Poet, translator, and editor Peter Covino is Associate Professor of English and Creative Writing at the University of Rhode Island. He is the winner of the 2007 PEN American/Osterweil Award for emerging poets and also the author of Cut Off the Ears of Winter (New Issues, 2005) and the chapbook Straight Boyfriend (2001), winner of the Frank O’Hara Poetry Prize. His co-edited volume, Essays on Italian American Literature and Culture recently appeared from Bordighera Press, CUNY (2012).
Also by Peter Covino
The Right Place to Jump
The Right Place to Jump
A Green Rose Book
If Frank O’Hara had lived to chronicle the post 9/11 decade, he might have written these wonderfully funny, sad, heartbreaking, jaunty, and always delightfully accurate poems by Peter Covino. The Right Place to Jump is unique in its immediacy, the tonal range of its love poems and elegies, its ability to draw the reader into the bitter-sweet daily round of the “missed-numbed decade.” Who else would have begun a poem (“Broken Kingdom”) with the advice, “Always check expiration dates”? Here is a poet who so readily laughs at himself that we cannot help sharing in the fun—and the pain.
When I think of the landscape of American poetry—its boundaries and inclusions, its experiments and traditions, its vast wilderness and its communities—I cannot help but think of Peter Covino, whose work encompasses such a variety of tones and who himself is tied to multiple conversations without being rigidly defined by any of them. In The Right Place to Jump, Covino’s clarity of vision allows for narrative elements that tell the story of sexual awakening and maturation as a backdrop to deeper meditations on morality, mortality and the multi-cultural polyglot of America as both dream and reality. These are poems of lasting importance.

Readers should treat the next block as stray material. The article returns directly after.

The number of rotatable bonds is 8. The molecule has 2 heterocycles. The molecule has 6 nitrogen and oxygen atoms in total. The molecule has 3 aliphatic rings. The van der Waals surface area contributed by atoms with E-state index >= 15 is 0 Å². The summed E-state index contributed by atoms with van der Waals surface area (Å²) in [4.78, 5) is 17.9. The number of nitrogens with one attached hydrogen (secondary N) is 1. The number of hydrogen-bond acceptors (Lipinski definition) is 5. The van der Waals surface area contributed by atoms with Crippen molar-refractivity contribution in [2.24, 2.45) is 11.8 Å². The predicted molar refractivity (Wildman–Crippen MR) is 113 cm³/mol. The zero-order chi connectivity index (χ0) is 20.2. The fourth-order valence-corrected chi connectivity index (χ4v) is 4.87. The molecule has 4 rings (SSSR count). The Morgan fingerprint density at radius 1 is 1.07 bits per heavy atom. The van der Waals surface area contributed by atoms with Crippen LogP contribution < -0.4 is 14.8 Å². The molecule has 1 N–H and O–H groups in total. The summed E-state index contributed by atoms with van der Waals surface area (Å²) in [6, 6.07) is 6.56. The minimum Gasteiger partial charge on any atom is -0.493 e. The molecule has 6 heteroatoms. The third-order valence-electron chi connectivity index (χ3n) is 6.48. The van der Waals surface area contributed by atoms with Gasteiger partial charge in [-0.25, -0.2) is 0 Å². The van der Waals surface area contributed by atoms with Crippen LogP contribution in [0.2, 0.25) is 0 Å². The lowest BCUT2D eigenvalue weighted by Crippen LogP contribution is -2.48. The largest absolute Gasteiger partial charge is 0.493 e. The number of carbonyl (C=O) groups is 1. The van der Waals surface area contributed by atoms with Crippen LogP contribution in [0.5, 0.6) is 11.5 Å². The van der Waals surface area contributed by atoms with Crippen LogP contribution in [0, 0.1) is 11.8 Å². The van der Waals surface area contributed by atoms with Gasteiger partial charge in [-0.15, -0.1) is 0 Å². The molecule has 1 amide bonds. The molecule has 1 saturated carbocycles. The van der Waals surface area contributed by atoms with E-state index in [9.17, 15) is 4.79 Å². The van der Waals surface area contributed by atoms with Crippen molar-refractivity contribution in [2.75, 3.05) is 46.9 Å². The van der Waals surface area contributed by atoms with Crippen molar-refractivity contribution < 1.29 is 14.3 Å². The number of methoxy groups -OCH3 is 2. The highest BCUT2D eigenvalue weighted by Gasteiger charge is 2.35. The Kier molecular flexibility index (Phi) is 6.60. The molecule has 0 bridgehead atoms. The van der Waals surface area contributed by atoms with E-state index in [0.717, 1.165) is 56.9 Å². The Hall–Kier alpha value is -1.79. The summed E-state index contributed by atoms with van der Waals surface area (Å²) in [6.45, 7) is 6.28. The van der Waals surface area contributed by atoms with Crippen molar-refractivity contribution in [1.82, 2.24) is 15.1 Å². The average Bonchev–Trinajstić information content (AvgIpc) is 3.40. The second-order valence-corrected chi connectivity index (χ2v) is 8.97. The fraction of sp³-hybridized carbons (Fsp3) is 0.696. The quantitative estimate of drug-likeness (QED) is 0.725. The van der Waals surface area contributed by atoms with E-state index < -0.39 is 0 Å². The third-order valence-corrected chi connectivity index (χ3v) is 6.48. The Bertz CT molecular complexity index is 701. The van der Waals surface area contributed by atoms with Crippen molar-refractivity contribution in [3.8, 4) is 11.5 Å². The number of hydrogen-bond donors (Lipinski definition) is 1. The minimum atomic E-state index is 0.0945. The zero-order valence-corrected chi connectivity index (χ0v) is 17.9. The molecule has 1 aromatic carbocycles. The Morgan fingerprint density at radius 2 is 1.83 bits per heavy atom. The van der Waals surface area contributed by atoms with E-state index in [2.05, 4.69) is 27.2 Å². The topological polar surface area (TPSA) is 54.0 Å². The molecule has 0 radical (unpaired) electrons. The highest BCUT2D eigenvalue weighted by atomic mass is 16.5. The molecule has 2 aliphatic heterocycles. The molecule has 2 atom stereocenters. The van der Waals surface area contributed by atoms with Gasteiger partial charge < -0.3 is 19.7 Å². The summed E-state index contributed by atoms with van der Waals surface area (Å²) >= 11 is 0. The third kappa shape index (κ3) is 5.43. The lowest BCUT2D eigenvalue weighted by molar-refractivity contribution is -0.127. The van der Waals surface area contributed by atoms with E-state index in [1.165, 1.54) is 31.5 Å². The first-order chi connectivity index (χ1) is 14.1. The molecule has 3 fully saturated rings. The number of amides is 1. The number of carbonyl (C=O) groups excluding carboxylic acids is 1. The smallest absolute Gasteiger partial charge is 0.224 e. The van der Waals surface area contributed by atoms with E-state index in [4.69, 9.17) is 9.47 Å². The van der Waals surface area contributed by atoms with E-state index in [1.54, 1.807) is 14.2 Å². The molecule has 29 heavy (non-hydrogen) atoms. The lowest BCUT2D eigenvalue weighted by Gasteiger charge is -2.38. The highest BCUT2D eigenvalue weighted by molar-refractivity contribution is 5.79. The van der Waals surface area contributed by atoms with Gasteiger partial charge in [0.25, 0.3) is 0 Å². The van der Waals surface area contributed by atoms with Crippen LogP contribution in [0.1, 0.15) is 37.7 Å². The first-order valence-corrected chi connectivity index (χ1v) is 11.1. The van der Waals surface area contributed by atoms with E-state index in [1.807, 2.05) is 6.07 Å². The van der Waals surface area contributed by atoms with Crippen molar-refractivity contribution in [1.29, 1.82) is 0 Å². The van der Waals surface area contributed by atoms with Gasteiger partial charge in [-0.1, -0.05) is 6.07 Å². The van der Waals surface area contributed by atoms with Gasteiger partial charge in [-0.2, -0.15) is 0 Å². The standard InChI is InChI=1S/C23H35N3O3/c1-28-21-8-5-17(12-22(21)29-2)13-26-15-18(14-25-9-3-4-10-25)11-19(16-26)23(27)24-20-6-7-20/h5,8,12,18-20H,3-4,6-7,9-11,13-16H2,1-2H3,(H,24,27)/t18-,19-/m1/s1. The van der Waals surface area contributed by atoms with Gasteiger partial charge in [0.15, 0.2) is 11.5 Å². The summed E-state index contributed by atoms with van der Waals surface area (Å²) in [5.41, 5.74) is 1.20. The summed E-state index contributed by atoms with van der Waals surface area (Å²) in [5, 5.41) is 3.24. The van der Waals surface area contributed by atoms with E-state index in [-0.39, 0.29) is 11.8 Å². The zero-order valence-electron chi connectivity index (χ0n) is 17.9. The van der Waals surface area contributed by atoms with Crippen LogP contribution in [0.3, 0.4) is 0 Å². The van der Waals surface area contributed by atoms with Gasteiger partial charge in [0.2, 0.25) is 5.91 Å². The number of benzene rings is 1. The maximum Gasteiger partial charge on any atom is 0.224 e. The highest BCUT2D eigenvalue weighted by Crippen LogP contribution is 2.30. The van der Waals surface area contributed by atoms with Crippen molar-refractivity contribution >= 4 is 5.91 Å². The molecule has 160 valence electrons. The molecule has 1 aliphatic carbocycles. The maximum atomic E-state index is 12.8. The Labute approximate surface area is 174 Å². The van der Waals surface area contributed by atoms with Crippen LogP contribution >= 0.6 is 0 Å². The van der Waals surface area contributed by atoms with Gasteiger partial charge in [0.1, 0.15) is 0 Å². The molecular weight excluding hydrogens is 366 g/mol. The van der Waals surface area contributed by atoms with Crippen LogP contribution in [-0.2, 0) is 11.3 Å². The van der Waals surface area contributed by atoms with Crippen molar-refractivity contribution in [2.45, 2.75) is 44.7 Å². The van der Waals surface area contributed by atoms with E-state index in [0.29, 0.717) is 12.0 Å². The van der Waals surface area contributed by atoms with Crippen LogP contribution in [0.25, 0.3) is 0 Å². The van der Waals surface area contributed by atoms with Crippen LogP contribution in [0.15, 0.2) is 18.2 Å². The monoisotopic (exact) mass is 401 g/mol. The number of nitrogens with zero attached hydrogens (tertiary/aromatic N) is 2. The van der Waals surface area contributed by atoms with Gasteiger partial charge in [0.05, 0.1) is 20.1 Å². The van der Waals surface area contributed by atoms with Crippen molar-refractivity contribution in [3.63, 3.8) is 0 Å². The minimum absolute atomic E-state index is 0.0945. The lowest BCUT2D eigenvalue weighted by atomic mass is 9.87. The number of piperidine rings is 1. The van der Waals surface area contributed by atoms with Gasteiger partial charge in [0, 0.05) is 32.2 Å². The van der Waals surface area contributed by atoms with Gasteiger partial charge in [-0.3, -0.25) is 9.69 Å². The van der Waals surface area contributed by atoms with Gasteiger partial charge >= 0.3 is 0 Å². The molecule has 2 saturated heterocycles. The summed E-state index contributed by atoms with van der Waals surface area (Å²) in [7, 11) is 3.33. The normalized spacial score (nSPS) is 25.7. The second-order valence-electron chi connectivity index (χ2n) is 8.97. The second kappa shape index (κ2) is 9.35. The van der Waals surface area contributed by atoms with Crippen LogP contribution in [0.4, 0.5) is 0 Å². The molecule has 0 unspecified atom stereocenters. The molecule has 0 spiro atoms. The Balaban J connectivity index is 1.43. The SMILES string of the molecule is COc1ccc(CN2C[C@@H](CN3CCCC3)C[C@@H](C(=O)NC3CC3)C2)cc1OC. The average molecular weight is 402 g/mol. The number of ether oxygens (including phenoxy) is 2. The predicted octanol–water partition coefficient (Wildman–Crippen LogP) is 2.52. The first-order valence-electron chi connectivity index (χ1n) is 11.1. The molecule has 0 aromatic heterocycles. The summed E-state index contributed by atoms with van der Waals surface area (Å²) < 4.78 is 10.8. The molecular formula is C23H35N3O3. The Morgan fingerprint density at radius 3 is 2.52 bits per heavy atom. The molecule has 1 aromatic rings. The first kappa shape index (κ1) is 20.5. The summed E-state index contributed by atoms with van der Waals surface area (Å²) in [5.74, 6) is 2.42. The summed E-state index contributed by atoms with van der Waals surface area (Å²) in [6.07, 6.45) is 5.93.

Praise for Cut Off the Ears of Winter
Winner of the 2007 PEN American /Joyce Osterweil Award
Images of real and symbolic violence ricochet and reflect off each other in this elegant and disturbing collection. The poems chronicle, among other things, a history of childhood abuse and its after effects, but in a larger sense, they also explore through the lens of myth, art, religion, and popular culture, the underlying and often unacknowledged brutality beneath even mundane events. Covino’s voice is urgent: ‘This is my last dollar, last cigarette, last match,’ but it is also witty, sophisticated, erudite, and street-wise. How can we not pay attention?